Interim president of the Barkeepers and Operators’ Association Teron Mohan, second from left, chats with patrons at Darin’s Sports Bar, Majuba Crossing, Petit Valley, yesterday.

Police Commissioner Gary Griffith said yesterday he is willing to meet with members of the Barkeepers and Operators’ Association of Trinidad and Tobago (BOATT) as soon as he gets a formal request.

“If they want to meet I am willing I’ll meet today,” Griffith said.

However, Interim president of the Association Teron Mohan said they already sent several requests and got no responses.

He said the most recent one was sent on July 15 with the subject, “Request to meet with Commissioner of Police.” But Griffith said he received no such correspondence.

“Ask them where it is?” he asked.

Mohan said he had requested the meeting to discuss the relationship between some bar owners and police officers.

He said during the three-week period where bars were asked to close at 8 pm, some officers contradicted the Public Health Ordinance and treated bar owners with restaurant licenses unfairly.

“I would also like to appeal to the TTPS to just kinda get on one level… understand what their policing is requiring of them,” he said.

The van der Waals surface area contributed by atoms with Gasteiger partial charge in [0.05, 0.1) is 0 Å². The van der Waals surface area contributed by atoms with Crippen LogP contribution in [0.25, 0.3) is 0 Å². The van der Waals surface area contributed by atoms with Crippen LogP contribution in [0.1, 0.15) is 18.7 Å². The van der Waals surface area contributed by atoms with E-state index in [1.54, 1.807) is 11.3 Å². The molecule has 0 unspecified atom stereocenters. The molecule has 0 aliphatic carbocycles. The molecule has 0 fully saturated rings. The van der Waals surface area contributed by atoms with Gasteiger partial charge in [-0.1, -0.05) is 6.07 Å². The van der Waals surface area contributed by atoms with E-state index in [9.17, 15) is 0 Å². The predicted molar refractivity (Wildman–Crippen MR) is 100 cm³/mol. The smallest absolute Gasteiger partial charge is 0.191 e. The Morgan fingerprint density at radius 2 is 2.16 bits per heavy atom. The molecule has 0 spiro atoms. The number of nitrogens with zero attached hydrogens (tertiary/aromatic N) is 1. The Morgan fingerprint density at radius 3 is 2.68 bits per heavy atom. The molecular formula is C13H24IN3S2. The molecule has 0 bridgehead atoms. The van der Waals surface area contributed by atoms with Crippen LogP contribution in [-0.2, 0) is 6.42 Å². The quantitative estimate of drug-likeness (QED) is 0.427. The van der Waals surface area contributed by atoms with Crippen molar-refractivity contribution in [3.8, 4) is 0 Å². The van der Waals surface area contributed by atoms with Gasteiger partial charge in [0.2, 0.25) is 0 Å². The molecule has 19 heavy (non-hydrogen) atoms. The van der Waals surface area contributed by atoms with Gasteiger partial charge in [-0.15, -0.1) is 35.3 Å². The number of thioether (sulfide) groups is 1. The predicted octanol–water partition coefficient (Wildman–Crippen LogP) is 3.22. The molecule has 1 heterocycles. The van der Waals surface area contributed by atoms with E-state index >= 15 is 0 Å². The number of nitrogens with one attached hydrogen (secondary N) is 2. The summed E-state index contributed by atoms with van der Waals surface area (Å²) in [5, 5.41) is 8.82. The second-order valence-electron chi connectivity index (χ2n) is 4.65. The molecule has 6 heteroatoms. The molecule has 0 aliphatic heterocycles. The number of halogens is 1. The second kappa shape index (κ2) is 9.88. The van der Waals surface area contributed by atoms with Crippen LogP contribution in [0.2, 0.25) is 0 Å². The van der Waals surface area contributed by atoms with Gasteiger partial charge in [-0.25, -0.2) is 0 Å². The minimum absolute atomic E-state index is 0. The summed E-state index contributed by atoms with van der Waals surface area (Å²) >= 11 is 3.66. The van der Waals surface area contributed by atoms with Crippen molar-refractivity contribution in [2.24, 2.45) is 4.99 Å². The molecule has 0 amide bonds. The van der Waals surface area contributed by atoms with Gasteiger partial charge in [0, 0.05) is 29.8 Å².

“In one instance it was you need to lock off liquor sales at 8 pm and between now and 10 pm you are only allowed to sell food that is not so,” he continued.

Mohan said there seems to be a mix or lost in translation where amendments to the law made because of COVID-19 were misinterpreted.

“I have tremendous support for the TTPS but there are a few bad apples,” Mohan said.

He hopes the meeting with the commissioner will clear up any uncertainty.

There are currently 5,000 registered bars in T&T and the association has a membership of 300.

Apart from its attempts to meet with Griffith, the association took offence with a comment made by the Attorney General Faris Al-Rawi on Saturday.

When asked if the time extension had anything to do with the lawsuit between the state and barkeepers, the AG said no.

Mohan said Al-Rawi trivialised their plight.

“We will have our day in court,” he said.

The next hearing is on Thursday.

Mohan said as they moved forward with their case against the state claiming that their rights were breached when the Government forced them to close bars at 8 pm while restaurants were allowed to operate until 10 pm.

The compensation they are asking for will be in the millions of dollars.

“I can happily say there are six zeros attached to it,” he said.

Mohan asked bar operators to act responsibly and within the law. He said he hoped eventually the time limit can increase.